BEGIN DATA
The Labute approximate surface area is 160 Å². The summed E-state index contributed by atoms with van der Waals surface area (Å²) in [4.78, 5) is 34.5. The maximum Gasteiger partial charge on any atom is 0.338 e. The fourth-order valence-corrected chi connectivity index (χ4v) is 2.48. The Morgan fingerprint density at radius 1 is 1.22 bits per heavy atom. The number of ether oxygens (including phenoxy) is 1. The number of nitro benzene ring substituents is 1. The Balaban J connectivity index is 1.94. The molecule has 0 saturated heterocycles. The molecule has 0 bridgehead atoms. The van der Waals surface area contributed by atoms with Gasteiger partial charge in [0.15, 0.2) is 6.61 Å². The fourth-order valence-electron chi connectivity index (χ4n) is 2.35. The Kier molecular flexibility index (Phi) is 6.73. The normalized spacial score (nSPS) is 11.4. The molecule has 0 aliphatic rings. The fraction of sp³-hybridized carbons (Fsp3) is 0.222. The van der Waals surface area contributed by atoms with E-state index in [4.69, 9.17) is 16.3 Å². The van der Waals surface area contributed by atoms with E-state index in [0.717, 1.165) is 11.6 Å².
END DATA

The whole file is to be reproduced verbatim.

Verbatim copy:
The Labute approximate surface area is 160 Å². The summed E-state index contributed by atoms with van der Waals surface area (Å²) in [4.78, 5) is 34.5. The maximum Gasteiger partial charge on any atom is 0.338 e. The fourth-order valence-corrected chi connectivity index (χ4v) is 2.48. The Morgan fingerprint density at radius 1 is 1.22 bits per heavy atom. The number of ether oxygens (including phenoxy) is 1. The number of nitro benzene ring substituents is 1. The Balaban J connectivity index is 1.94. The molecule has 0 saturated heterocycles. The molecule has 0 bridgehead atoms. The van der Waals surface area contributed by atoms with Gasteiger partial charge in [0.15, 0.2) is 6.61 Å². The fourth-order valence-electron chi connectivity index (χ4n) is 2.35. The Kier molecular flexibility index (Phi) is 6.73. The normalized spacial score (nSPS) is 11.4. The molecule has 0 aliphatic rings. The fraction of sp³-hybridized carbons (Fsp3) is 0.222. The van der Waals surface area contributed by atoms with E-state index in [4.69, 9.17) is 16.3 Å². The van der Waals surface area contributed by atoms with E-state index in [0.717, 1.165) is 11.6 Å².